The stores are really weird. It’s Mr. Wing from the first movie selling you items. The first noticeable flaw in this is that Mr. Wing dies in the beginning of the second movie. So he was reincarnated to sell stuff to Gizmo? Second is the currency. Throughout the game, when you defeat bad guys, they drop crystal balls. And that is your currency to shop. Where is Gizmo storing such large items in exchange for goods? Even if the crystal balls were the size of marbles, or even half the size, they would be tough to lug around. Why couldn’t the currency be tomatoes? Finally, none of the items for sale have prices until you select the item, and you don’t get a description of what the item does, so it starts off as guess work as to what you are buying. But the biggest frustration of it is that you can only buy one item. Once you make that purchase, the store goes poof. This makes it difficult when you have to choose between a weapon upgrade, an extra life or health to keep going. It’s Sophie’s Choice for Mogwais.

I'll pay 80 cb for a yes.

I have yet to find a single bad guy that can fall to one shot. But this also falls onto the fault of the weapons. When you get the match in stage 2, it’s a range weapon like all the others, but it can also count as a melee weapon, so if the creature is close enough, you can actually kill them with a single melee shot, instead of the range weapons. But in later levels, you get throwing weapons, so you lose the melee portion, and your damage output is weaker. And all the creatures on the screen are bouncing all over the place, making it hard to kill them.

Powerups exist, whether you buy them or find them through a creature drop. You get one balloon at the start of the game, or when you die, and that saves you from a pit and allows you to move further, but there are so many pits that one is not enough. You start the game with no lives, but can buy one-ups to protect you. Some enemies drop items like light bulbs, that clears the screen of baddies, and pogo stick that makes you temporarily invincible, and a stopwatch that stops the motion of the creatures. But they are so few and far between and sometimes you need a lot of them to continue. And I have never ran into a situation where an enemy drops important things like health or extra lives or anything of the sort. It drives you nuts when you are at low life, and you can’t find anything to heal you.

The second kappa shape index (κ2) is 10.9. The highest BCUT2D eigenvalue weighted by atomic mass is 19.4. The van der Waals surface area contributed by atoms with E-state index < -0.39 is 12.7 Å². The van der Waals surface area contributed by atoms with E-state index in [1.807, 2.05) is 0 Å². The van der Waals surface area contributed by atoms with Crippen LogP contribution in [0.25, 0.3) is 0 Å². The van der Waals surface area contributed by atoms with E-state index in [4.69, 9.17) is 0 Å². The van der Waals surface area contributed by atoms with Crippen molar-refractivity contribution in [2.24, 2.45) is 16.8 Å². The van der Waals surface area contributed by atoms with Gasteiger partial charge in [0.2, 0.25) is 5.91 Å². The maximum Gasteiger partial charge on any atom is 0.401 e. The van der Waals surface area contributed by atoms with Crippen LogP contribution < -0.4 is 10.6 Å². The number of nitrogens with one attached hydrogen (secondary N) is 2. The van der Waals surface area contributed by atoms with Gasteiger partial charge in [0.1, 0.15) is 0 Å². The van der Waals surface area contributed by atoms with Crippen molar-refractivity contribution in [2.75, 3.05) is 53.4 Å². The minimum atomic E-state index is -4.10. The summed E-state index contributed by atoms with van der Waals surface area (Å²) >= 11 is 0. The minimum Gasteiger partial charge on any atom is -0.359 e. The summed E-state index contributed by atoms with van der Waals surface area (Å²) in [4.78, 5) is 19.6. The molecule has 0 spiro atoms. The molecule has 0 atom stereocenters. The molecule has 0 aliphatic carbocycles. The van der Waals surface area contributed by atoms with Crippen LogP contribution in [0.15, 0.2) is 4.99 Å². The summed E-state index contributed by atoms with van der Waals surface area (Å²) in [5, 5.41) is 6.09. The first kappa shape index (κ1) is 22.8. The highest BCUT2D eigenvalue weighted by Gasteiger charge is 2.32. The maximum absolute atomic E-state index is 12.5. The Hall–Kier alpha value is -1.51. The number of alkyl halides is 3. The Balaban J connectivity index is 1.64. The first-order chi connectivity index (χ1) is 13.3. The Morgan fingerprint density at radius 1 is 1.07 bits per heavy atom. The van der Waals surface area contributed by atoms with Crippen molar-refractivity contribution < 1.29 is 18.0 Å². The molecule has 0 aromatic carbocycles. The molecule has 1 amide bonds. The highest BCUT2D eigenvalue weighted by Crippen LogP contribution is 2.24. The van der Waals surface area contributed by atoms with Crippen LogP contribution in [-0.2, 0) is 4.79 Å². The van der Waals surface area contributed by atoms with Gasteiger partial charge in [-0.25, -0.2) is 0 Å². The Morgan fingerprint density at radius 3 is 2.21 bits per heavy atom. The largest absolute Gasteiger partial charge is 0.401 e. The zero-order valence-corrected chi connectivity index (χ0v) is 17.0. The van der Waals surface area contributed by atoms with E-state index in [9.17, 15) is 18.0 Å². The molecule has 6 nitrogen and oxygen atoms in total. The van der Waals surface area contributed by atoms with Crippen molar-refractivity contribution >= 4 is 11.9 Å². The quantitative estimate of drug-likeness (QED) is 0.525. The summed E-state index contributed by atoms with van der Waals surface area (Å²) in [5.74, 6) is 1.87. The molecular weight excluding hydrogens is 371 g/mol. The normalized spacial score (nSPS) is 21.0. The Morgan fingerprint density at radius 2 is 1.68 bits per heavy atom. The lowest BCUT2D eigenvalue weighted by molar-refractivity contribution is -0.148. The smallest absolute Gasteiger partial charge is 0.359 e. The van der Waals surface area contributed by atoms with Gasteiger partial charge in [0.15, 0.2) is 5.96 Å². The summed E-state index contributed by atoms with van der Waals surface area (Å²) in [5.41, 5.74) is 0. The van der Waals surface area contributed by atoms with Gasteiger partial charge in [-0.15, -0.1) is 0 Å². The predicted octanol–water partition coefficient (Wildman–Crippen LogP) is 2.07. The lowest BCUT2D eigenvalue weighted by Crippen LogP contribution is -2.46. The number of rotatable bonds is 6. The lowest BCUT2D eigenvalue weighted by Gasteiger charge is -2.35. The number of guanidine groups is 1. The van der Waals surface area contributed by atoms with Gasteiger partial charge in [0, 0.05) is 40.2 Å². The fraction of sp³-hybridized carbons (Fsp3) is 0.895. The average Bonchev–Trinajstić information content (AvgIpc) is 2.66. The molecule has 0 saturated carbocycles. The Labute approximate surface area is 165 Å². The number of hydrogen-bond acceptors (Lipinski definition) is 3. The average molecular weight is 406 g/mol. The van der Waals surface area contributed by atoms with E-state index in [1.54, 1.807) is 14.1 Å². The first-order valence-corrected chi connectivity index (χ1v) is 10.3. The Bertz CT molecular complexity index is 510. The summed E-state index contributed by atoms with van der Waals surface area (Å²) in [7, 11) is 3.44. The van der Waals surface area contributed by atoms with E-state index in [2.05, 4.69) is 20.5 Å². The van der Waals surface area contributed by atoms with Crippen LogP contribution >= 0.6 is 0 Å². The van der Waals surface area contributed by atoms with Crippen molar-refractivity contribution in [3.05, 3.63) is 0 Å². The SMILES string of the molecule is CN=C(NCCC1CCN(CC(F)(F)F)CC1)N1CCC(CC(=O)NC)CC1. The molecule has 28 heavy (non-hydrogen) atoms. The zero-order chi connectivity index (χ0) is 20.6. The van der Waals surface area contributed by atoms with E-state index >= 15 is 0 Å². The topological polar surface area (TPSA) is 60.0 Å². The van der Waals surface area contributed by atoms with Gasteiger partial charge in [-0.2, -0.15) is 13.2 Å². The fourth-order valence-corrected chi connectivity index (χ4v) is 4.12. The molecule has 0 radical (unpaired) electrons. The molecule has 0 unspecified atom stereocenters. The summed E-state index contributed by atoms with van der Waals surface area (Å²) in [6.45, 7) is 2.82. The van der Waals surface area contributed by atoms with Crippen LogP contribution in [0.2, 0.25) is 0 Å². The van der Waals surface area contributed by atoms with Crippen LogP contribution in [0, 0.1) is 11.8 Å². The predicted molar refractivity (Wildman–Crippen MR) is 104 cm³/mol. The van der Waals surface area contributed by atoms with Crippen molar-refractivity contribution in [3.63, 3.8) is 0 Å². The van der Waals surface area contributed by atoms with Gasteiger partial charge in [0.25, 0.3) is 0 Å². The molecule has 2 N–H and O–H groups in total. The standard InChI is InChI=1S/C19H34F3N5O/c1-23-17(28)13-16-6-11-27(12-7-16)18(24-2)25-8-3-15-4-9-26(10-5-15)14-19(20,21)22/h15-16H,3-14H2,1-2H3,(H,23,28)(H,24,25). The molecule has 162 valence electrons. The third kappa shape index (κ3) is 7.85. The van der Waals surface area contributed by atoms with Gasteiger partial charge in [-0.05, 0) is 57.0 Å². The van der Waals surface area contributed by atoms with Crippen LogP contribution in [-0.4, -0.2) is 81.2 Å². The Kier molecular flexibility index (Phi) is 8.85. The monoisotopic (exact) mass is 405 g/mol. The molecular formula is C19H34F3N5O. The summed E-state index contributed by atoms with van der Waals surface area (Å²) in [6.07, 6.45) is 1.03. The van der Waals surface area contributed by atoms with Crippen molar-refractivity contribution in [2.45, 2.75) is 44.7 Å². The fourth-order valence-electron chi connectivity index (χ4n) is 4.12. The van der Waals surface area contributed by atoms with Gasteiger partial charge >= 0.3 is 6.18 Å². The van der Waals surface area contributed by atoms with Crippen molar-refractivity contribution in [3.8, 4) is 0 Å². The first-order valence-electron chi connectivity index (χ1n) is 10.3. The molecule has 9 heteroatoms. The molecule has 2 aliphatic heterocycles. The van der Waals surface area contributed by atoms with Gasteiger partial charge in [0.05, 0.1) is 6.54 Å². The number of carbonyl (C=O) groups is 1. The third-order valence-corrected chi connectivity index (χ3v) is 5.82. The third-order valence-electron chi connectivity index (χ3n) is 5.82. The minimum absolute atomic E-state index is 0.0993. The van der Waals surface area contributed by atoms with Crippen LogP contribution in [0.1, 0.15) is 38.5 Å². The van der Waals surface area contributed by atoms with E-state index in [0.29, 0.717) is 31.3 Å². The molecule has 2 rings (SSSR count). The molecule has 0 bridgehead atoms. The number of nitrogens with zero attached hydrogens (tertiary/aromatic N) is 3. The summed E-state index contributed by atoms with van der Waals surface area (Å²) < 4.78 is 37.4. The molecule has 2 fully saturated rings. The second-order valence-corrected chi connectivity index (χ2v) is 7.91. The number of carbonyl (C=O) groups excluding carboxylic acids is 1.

Come back here, you furry son of a ...

But the biggest challenge to the game, is that it’s hard. I mean hard hard. By the time you get to stage 2, already the curve is shot into the air. It’s almost as difficult as Battletoads and Silver Surfer. In regards to the aforementioned weak weapons and lack of powerups, there are also parts where you have to time your jumps while dodging the enemies, and still land on a moving platform. And the conveyor belts that come in the third stage are insane, They are so fast, you can’t stay on long enough to react jump to the next one, and most lead to damage or more pitfalls. The difficulty get the frustration up big time, and you start to make careless mistakes, like missing the jump you just did for the thirtieth time. And for some parts, it’s unrelenting. And when you die with that one life, you have to start over, with all your bonuses you purchased in previous levels gone. That means the only way to be stronger is to start over, from the beginning, and not die.

Overall, the game is a fun overhead platformer, and a definite category to the underappreciated games out there. But the difficulty can scare a lot of people off. And with only four stages, it seems too short of a game. But if you like a challenge, go for it. The wonderful cut scenes makes it worth the price of the cartridge, and the challenge of the title makes you want to keep going and want to beat it even more. It’s got its flaws, and then again what game doesn’t?

But remember, don’t get the cartridge wet, never expose the cartridge to bright lights, and do not feed the cartridge after midnight. Greenwich time. So, if it’s past seven o’clock in Toronto, then stop feeding the damn thing tomatoes. Thank you.